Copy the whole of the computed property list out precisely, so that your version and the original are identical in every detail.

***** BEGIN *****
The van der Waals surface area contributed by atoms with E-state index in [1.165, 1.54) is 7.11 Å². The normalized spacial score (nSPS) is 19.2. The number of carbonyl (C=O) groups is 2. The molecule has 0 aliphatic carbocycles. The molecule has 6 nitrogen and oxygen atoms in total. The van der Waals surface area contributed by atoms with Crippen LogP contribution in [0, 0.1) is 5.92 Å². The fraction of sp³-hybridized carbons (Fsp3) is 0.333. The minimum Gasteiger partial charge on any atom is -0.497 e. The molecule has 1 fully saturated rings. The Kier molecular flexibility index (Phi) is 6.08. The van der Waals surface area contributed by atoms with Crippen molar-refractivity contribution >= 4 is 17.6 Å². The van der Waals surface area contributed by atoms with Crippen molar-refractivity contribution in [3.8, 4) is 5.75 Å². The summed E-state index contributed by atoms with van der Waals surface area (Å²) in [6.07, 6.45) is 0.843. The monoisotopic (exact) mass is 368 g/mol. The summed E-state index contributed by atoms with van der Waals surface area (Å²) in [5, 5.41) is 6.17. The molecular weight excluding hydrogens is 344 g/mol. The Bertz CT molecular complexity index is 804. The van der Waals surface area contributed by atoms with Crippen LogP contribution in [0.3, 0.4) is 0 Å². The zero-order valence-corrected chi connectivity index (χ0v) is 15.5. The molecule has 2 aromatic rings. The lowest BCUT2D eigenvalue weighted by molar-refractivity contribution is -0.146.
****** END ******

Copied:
The van der Waals surface area contributed by atoms with E-state index in [1.165, 1.54) is 7.11 Å². The normalized spacial score (nSPS) is 19.2. The number of carbonyl (C=O) groups is 2. The molecule has 0 aliphatic carbocycles. The molecule has 6 nitrogen and oxygen atoms in total. The van der Waals surface area contributed by atoms with Crippen LogP contribution in [0, 0.1) is 5.92 Å². The fraction of sp³-hybridized carbons (Fsp3) is 0.333. The minimum Gasteiger partial charge on any atom is -0.497 e. The molecule has 1 fully saturated rings. The Kier molecular flexibility index (Phi) is 6.08. The van der Waals surface area contributed by atoms with Crippen molar-refractivity contribution >= 4 is 17.6 Å². The van der Waals surface area contributed by atoms with Crippen molar-refractivity contribution in [3.8, 4) is 5.75 Å². The summed E-state index contributed by atoms with van der Waals surface area (Å²) in [6.07, 6.45) is 0.843. The monoisotopic (exact) mass is 368 g/mol. The summed E-state index contributed by atoms with van der Waals surface area (Å²) in [5, 5.41) is 6.17. The molecular weight excluding hydrogens is 344 g/mol. The Bertz CT molecular complexity index is 804. The van der Waals surface area contributed by atoms with Crippen LogP contribution in [0.3, 0.4) is 0 Å². The zero-order valence-corrected chi connectivity index (χ0v) is 15.5. The molecule has 2 aromatic rings. The lowest BCUT2D eigenvalue weighted by molar-refractivity contribution is -0.146.